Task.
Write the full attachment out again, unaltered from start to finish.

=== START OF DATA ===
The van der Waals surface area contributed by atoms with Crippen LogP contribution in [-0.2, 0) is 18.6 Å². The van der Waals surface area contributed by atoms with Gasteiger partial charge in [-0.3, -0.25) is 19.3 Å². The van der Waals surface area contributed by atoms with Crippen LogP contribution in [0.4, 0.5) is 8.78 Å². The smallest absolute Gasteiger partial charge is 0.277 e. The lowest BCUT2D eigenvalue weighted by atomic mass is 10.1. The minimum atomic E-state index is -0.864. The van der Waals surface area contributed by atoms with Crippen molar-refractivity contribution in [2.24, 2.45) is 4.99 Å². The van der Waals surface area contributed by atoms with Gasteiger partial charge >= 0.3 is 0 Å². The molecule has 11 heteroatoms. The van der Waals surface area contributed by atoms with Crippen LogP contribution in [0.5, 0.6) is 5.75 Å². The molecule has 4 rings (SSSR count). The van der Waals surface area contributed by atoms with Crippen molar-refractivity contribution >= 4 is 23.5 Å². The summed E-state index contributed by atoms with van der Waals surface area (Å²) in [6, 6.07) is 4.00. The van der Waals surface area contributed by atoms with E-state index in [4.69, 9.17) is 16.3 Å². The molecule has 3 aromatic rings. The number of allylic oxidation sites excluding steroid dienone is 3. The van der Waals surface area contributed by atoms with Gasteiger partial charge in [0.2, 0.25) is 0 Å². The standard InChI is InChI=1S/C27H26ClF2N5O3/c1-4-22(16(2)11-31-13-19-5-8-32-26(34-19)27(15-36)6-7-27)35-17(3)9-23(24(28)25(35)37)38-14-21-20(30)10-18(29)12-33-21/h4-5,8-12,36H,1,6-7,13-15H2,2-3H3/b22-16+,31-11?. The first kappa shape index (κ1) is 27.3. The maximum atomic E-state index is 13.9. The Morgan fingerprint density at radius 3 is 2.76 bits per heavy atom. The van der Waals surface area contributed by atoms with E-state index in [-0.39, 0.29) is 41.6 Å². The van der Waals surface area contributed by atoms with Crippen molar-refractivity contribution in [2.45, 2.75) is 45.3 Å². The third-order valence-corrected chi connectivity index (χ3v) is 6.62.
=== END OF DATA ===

The van der Waals surface area contributed by atoms with Crippen LogP contribution in [-0.2, 0) is 18.6 Å². The van der Waals surface area contributed by atoms with Gasteiger partial charge in [-0.3, -0.25) is 19.3 Å². The van der Waals surface area contributed by atoms with Crippen LogP contribution in [0.4, 0.5) is 8.78 Å². The smallest absolute Gasteiger partial charge is 0.277 e. The lowest BCUT2D eigenvalue weighted by atomic mass is 10.1. The minimum atomic E-state index is -0.864. The van der Waals surface area contributed by atoms with Crippen molar-refractivity contribution in [2.24, 2.45) is 4.99 Å². The van der Waals surface area contributed by atoms with Gasteiger partial charge >= 0.3 is 0 Å². The molecule has 11 heteroatoms. The van der Waals surface area contributed by atoms with Crippen LogP contribution in [0.5, 0.6) is 5.75 Å². The molecule has 4 rings (SSSR count). The van der Waals surface area contributed by atoms with Crippen molar-refractivity contribution >= 4 is 23.5 Å². The summed E-state index contributed by atoms with van der Waals surface area (Å²) in [6, 6.07) is 4.00. The van der Waals surface area contributed by atoms with E-state index in [4.69, 9.17) is 16.3 Å². The molecule has 3 aromatic rings. The number of allylic oxidation sites excluding steroid dienone is 3. The van der Waals surface area contributed by atoms with Gasteiger partial charge in [0.2, 0.25) is 0 Å². The standard InChI is InChI=1S/C27H26ClF2N5O3/c1-4-22(16(2)11-31-13-19-5-8-32-26(34-19)27(15-36)6-7-27)35-17(3)9-23(24(28)25(35)37)38-14-21-20(30)10-18(29)12-33-21/h4-5,8-12,36H,1,6-7,13-15H2,2-3H3/b22-16+,31-11?. The first kappa shape index (κ1) is 27.3. The maximum atomic E-state index is 13.9. The Morgan fingerprint density at radius 3 is 2.76 bits per heavy atom. The van der Waals surface area contributed by atoms with E-state index in [-0.39, 0.29) is 41.6 Å². The van der Waals surface area contributed by atoms with Crippen molar-refractivity contribution in [2.45, 2.75) is 45.3 Å². The third-order valence-corrected chi connectivity index (χ3v) is 6.62.